The Hook

There was a lot of use of the “F” word at last week’s CodeMash conference.  You know the word: “Functional”, as in Functional Programming.

The Setup

There were presentations on several functional languages: Scala, Clojure, Prolog, Erlang.  Other sessions described functional patterns in languages like Ruby, Python, JavaScript, C#, Java.  The talks and hallway discussions touched on Haskell, Scheme, F# and of course LISP.

My past self-driven learning includes playing with Prolog and a casual tracking of progress by the Artificial Intelligence community.  One actual assignment required XSLT transformations; Prolog had prepared my brain for the <xsl:apply-templates> pattern-matching and recursion based looping concepts.

I attended several of the Functional talks with a few driving interests: simplifying parallel and concurrent programming, and implementing flexible rules engines.  I also wanted to validate our team’s use of lambda expressions and delegate functions in C#.

The Crux

However my main interest right now involves rules engines.  In particular, those that can be invoked from a larger application centered on Java.

In my day job I sometimes have a need for a business rules engine. In simple cases, we hammer out imperative code with gauntlets of if/else or switch/case statements.

Our current application uses the Declarative Programming aspect of Structured Query Language (SQL) to implement a set of dispatching rules.  An Oracle database holds the set of source entities as well as the potential target entities.  The rules engine acts as a matchmaker between sources and targets, driven by a hierarchy of inclusion and exclusion rules.  These rules are also stored in the database.  The precedence hierarchy between the rules is hard-coded in the SQL query that applies the rules to the business entities.

This SQL based approach works because the Relational Algebra behind relational databases is ultimately based on the rules of grammar. A well modeled database has Entities acting as nouns, Relationships acting as verbs, and Attributes acting as adjectives and adverbs.  A row in a table in a well modeled database can be read as a statement of fact: “Customer ABC made a Purchase of 10 units of Model XYZ Widgets on July 14 for a Unit Price of $12.”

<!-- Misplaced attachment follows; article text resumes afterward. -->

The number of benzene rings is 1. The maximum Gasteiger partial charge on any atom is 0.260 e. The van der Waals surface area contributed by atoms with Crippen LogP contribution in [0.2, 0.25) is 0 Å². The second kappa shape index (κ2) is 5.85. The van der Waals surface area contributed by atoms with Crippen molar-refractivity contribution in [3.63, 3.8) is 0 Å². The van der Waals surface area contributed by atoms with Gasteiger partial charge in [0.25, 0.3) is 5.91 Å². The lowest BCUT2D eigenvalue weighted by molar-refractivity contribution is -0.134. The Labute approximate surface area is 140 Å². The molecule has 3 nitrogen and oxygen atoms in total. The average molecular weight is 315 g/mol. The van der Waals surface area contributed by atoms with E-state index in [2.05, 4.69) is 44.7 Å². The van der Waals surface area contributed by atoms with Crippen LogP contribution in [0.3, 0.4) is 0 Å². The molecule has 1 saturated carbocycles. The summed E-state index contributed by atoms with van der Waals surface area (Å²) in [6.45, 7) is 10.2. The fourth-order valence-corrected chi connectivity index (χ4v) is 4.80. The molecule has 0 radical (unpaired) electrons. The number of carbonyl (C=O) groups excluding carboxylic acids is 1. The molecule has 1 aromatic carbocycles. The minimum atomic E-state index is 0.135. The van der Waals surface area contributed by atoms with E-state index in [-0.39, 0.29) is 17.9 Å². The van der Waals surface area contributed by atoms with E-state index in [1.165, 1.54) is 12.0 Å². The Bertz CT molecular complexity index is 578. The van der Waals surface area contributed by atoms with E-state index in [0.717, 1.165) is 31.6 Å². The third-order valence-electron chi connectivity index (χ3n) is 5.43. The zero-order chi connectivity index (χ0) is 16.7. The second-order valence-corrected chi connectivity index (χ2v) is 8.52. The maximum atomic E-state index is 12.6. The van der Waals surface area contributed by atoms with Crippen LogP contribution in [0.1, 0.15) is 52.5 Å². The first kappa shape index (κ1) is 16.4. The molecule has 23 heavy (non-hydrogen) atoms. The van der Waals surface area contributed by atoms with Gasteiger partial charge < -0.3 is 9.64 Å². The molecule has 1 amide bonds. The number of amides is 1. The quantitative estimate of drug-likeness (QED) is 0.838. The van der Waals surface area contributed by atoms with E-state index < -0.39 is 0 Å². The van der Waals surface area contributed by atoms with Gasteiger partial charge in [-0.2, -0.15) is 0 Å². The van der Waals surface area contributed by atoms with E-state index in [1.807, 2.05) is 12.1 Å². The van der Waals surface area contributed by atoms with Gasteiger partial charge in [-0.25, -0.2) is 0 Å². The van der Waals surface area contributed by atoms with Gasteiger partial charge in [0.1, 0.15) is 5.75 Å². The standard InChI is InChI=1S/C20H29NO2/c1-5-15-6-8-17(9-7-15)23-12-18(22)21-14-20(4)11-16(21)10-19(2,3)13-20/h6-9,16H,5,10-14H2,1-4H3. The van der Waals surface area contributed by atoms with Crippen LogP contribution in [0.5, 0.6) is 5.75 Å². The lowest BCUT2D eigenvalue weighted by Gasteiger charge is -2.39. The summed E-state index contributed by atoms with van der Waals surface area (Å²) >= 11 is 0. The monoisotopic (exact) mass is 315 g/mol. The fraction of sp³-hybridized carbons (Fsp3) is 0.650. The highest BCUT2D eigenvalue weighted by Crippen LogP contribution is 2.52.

The biggest problem with this approach is the monolithic SQL query that combines the rules data with the business data and applies the precedence hierarchy.  Existence checks use the typical Left Join … Where … Is Null pattern.  Precedence is managed by parenthesized nesting of And and Or expressions in the Where clause.  The main Select list contains Case When … expressions that compute Boolean decision values to simplify the Where clause.

It all works, but it is barely maintainable.  It is testable, however; a preplanned set of facts and rule settings are loaded into a QA database instance, and the big SQL query is run.  The result set is then checked for existence of expected matches and exclusion of unexpected matches.  Changing the precedence hierarchy of the rules, or adding a new class of rule, requires reprogramming the big SQL query.  In turn this requires a round of regression testing and a formal deployment of any subsystem that invokes the rules after a database update.

Going forward a better way is needed.

Prolog has always been in the back of my mind.  The issue has always been how to integrate it with a real world business application.

The talks at CodeMash give me new hope that an appropriate Functional Programming language can be integrated with the Java environment we are migrating to.  It appears we can go off road from Java just enough to implement the rules engine and keep most of our logic in Java itself.  After all, we need to allow future staff of varying experience levels to support all this.

Look for more posts as I analyze what appear as the most promising options based on my post-CodeMash research and experimentation.